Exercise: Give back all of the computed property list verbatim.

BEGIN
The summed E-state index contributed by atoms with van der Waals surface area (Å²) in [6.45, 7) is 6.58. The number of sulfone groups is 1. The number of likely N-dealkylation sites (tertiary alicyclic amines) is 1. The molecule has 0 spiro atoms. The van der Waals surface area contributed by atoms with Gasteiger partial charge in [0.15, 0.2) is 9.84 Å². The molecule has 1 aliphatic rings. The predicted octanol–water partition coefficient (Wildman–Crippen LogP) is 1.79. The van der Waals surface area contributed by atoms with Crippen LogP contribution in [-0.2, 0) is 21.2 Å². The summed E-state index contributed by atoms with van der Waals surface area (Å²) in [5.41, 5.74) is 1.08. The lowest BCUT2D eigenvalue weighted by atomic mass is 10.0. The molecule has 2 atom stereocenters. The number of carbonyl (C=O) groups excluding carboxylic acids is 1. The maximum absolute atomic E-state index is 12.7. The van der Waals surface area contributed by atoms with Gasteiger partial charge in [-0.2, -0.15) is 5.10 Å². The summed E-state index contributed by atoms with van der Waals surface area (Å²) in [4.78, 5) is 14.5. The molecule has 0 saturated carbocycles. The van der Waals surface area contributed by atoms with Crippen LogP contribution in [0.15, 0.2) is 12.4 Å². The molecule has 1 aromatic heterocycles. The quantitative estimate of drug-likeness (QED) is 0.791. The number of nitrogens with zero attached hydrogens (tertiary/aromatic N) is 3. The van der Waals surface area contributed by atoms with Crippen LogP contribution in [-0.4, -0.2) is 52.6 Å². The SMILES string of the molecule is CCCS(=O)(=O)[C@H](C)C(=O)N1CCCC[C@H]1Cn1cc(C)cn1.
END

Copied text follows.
The summed E-state index contributed by atoms with van der Waals surface area (Å²) in [6.45, 7) is 6.58. The number of sulfone groups is 1. The number of likely N-dealkylation sites (tertiary alicyclic amines) is 1. The molecule has 0 spiro atoms. The van der Waals surface area contributed by atoms with Gasteiger partial charge in [0.15, 0.2) is 9.84 Å². The molecule has 1 aliphatic rings. The predicted octanol–water partition coefficient (Wildman–Crippen LogP) is 1.79. The van der Waals surface area contributed by atoms with Crippen LogP contribution in [-0.2, 0) is 21.2 Å². The summed E-state index contributed by atoms with van der Waals surface area (Å²) in [5.41, 5.74) is 1.08. The lowest BCUT2D eigenvalue weighted by atomic mass is 10.0. The molecule has 2 atom stereocenters. The number of carbonyl (C=O) groups excluding carboxylic acids is 1. The maximum absolute atomic E-state index is 12.7. The van der Waals surface area contributed by atoms with Gasteiger partial charge in [-0.2, -0.15) is 5.10 Å². The summed E-state index contributed by atoms with van der Waals surface area (Å²) in [4.78, 5) is 14.5. The molecule has 0 saturated carbocycles. The van der Waals surface area contributed by atoms with Crippen LogP contribution in [0.15, 0.2) is 12.4 Å². The molecule has 1 aromatic heterocycles. The quantitative estimate of drug-likeness (QED) is 0.791. The number of nitrogens with zero attached hydrogens (tertiary/aromatic N) is 3. The van der Waals surface area contributed by atoms with Crippen LogP contribution in [-0.4, -0.2) is 52.6 Å². The SMILES string of the molecule is CCCS(=O)(=O)[C@H](C)C(=O)N1CCCC[C@H]1Cn1cc(C)cn1.